Sunday, December 1, 2013

Lou Brissie, Philadelphia Athletics All-Star and War Hero, Dies at 89

By PATRICK GORDON | Managing Editor
@Philabaseball

Lou Brissie, an All-Star pitcher who suffered severe leg wounds fighting in World War II, died last week in Augusta, Georgia due to cardiopulmonary failure. He was 89.

Signed by Connie Mack in December of 1946 at the age of 22, Brissie spent five seasons with the Philadelphia Athletics before being dealt to the Cleveland Indians early in the 1951 season.

A 6-foot-4 left hander from South Carolina, Brissie's best season came in 1949 when he was an All-Star and finished 16-11 with a 4.09 ERA.

Lou Brissie, former Philadelphia Athletics All-Star and war hero, signed baseball card.Like so many other players of his era, Brissie entered the military in 1942 and became a combat infantryman. Two years later, while moving through the Apennines in northern Italy, his platoon was hit by a German shell. Shrapnel injured his right shoulder, broke his right foot and shattered his left shinbone.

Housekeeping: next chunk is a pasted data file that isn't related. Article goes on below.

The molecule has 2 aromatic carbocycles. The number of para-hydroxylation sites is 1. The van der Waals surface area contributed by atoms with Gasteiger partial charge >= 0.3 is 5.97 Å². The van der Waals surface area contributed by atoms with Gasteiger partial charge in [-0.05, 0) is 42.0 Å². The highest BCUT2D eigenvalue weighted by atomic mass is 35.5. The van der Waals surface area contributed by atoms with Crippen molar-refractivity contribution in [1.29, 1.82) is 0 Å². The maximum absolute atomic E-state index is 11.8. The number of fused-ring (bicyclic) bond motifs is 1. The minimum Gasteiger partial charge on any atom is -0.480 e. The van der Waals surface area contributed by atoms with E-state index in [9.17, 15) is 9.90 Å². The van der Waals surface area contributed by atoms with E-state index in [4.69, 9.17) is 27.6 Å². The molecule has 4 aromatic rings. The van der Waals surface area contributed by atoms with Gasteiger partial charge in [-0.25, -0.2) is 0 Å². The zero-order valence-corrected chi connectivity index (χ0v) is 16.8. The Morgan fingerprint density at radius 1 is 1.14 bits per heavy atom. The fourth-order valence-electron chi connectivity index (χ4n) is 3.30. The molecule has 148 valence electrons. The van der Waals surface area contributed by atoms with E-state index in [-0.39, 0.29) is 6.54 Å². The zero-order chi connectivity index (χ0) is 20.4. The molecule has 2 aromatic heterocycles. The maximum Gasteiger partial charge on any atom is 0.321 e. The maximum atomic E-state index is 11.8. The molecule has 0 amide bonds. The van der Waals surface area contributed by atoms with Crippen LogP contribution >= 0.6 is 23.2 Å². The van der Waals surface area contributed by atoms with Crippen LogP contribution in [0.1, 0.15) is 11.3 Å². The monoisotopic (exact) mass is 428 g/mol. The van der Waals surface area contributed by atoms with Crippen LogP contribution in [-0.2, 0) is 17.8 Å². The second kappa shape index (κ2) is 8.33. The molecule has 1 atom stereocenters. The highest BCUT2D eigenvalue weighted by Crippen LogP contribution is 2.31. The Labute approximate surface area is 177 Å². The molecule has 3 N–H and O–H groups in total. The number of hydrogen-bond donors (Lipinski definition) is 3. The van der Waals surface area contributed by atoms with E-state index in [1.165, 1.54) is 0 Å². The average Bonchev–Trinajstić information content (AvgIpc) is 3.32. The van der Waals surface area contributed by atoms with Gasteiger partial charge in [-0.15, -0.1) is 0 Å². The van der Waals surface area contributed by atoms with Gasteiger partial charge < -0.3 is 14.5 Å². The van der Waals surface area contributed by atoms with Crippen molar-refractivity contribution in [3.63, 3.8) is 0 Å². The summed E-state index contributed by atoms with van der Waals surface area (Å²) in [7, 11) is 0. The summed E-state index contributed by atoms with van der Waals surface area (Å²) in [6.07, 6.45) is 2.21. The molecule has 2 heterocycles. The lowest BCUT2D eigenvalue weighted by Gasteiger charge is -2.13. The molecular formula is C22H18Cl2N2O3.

"I couldn't look at it, it looked terrible," Brissie said in an interview long afterward.

Brissie was taken to a hospital in Naples and was told his leg would likely need to be amputated due to infection. Aware his dream of pitching was slipping away, he spoke with the surgeon and mentioned he had aspirations of playing professional baseball.

Through a series of more than 20 surgeries Brissie's leg was saved. The surgeon had wired his shinbone back together and he was discharged from the Army.

After several years of rehab Brissie had drawn the attention of Mack and was assigned to the Athletics' minor league affiliate in Savannah, Ga. wear he wore a metal brace on his left leg. He excelled, finishing the season with a 23-5 mark to go along with a 1.91 ERA before being called up for his major league debut on Sept. 28, 1947.

"I knew I was a symbol to many veterans trying to overcome problems,” he once said. “I wasn’t going to let them down."

Brissie pitched in 234 games over his seven year major league career and retired following the 1953 season.

In his later years he walked with braces and crutches, but his story remains a point of encouragement for veterans and the disabled.

"If people can look at what I've gone through and use it as a source of perseverance, that's good by me," Brissie said.

- Patrick Gordon is the Managing Editor of the Philadelphia Baseball Review. Follow him on Twitter @Philabaseball. The Philadelphia Baseball Review is the premier baseball news source / blog in Philadelphia providing news and analysis on the 2014 Phillies.

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